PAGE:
This is akin to purchasing stocks on sale and historically, the market has always recovered.
If you’re new to investing, you’ll receive disbursements from the companies you own – called dividends, usually quarterly.
To maximize your returns in the long run, you should set these to be automatically reinvested into the funds.
Calculating When You Can Retire – The 4% Rule
So, how do you know how much you need to retire?
Most people operate with something called the 4% rule.
The idea is that at your time of retirement, you can safely pull out 4% of your total holdings each year, plus adjusting for inflation as time goes on.
For example, if you had $1,000,000 invested, you could safely pull out and live on $40,000 each year, and still have your nest egg grow.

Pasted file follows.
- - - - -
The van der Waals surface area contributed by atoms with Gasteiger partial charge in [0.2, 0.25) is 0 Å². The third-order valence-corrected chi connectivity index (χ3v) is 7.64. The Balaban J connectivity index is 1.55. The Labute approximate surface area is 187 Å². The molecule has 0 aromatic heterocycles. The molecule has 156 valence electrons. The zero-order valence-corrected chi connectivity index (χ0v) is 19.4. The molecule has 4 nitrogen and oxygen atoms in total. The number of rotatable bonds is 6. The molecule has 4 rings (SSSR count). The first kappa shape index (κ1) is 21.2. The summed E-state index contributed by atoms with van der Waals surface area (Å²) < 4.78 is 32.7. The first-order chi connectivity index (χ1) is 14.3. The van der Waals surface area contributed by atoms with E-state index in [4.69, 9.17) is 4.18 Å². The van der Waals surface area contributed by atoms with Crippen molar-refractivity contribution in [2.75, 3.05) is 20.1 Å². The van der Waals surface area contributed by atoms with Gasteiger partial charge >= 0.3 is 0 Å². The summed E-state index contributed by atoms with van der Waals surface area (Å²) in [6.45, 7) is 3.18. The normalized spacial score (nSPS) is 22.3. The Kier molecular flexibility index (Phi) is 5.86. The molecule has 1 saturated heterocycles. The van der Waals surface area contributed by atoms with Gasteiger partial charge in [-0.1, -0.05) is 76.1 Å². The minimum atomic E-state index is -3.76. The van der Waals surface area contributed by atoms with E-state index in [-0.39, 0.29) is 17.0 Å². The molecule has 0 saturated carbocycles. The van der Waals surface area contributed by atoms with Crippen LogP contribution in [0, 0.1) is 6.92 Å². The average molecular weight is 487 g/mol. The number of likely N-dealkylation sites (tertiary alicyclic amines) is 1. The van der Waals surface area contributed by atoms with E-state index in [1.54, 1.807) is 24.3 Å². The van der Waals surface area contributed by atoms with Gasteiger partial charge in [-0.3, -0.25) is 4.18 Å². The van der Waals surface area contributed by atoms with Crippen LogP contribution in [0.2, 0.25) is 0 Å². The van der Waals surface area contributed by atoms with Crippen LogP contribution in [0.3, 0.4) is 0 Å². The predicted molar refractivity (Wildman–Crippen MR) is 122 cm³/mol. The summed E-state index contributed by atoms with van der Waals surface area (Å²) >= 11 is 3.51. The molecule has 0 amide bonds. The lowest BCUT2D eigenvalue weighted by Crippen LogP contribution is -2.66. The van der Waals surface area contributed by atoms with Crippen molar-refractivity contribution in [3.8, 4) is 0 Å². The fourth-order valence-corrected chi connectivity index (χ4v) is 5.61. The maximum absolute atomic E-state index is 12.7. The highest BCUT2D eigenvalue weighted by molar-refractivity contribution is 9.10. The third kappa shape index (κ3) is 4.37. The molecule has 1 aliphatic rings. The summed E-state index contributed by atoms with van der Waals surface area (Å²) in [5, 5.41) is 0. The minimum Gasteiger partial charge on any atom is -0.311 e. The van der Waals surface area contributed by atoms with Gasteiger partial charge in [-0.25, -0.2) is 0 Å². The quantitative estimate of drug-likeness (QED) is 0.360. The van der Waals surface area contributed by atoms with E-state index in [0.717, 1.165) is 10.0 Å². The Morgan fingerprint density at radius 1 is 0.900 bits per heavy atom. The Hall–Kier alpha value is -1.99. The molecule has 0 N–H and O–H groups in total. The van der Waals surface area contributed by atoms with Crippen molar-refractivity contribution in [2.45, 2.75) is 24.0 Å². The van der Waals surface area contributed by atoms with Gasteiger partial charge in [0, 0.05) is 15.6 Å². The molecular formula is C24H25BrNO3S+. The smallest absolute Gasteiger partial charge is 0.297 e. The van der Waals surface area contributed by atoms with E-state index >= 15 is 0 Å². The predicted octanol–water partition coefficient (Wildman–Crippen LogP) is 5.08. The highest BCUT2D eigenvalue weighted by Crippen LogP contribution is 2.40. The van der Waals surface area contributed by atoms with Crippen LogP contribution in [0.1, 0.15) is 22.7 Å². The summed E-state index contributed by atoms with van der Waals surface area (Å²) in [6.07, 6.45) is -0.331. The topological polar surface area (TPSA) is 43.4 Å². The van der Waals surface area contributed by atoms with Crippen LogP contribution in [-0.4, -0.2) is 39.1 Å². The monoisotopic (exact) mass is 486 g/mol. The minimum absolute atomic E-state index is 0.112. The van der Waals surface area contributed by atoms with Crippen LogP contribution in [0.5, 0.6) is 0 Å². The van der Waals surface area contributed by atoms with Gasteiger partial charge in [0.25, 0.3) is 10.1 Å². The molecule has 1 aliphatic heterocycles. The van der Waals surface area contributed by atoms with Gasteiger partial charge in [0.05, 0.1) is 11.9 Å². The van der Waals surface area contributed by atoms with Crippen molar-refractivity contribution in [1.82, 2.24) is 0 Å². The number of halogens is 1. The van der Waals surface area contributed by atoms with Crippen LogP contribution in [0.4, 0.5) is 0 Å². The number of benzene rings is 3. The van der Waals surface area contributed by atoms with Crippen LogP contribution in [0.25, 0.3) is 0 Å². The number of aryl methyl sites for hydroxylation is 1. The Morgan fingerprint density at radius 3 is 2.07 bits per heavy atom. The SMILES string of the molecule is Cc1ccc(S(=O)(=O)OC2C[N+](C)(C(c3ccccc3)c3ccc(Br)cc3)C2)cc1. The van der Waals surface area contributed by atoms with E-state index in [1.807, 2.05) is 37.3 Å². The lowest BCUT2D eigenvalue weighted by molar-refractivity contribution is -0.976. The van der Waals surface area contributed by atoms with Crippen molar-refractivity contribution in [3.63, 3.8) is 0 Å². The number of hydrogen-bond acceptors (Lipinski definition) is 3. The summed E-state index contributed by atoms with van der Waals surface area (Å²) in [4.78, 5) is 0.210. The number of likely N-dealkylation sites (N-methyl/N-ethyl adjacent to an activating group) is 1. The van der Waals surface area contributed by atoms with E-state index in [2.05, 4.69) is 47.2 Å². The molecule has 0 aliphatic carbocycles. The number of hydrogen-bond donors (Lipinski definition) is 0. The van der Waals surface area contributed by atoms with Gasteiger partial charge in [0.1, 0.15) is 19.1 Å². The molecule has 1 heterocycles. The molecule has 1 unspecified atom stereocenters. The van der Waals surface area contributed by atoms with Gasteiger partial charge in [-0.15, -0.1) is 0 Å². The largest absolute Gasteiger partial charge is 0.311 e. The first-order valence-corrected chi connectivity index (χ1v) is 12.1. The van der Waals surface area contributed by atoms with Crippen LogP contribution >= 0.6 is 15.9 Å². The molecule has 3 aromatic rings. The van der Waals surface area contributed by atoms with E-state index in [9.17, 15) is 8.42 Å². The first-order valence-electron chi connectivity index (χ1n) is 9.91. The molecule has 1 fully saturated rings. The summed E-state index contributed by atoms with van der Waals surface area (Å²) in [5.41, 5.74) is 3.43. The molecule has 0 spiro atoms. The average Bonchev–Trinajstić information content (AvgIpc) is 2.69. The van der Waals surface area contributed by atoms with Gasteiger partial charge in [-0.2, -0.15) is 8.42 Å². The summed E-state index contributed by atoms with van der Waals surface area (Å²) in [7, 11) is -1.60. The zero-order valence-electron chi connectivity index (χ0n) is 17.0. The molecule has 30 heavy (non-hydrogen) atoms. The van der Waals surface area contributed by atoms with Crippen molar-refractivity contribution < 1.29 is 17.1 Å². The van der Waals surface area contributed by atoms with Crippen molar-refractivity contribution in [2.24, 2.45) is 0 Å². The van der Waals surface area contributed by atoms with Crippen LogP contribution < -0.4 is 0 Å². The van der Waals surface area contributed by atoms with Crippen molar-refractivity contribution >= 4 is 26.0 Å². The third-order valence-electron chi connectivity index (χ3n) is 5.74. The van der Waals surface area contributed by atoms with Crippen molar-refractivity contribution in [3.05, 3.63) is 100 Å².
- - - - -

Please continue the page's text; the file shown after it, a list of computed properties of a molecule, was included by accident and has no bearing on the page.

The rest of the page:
Therefore, determining when you can retire is based on your annual spending.
For somebody spending only $25,000 a year – certainly possible in many areas of the U.S (especially without work related expenses!), you would need $625,000 invested.
To match the median household income of $67,521 (as of 2020), you would need $1,688,025 invested.
This seems like a lot (and it is), but it is very realistic if you start early and invest as much as you can each month.
Obviously, this sort of lifestyle is not for everyone.
But achieving financial independence really is a lot more simple than most people realize. Cutting expenses and increasing income are easier said than done, but the actual process of it all doesn’t take much time (especially with index funds, that can be managed with less than 30 minutes a month .)
I hope the concept of the FI/RE movement makes sense. If there are any questions that I can answer for you, just let me know.
It’s certainly something worth considering!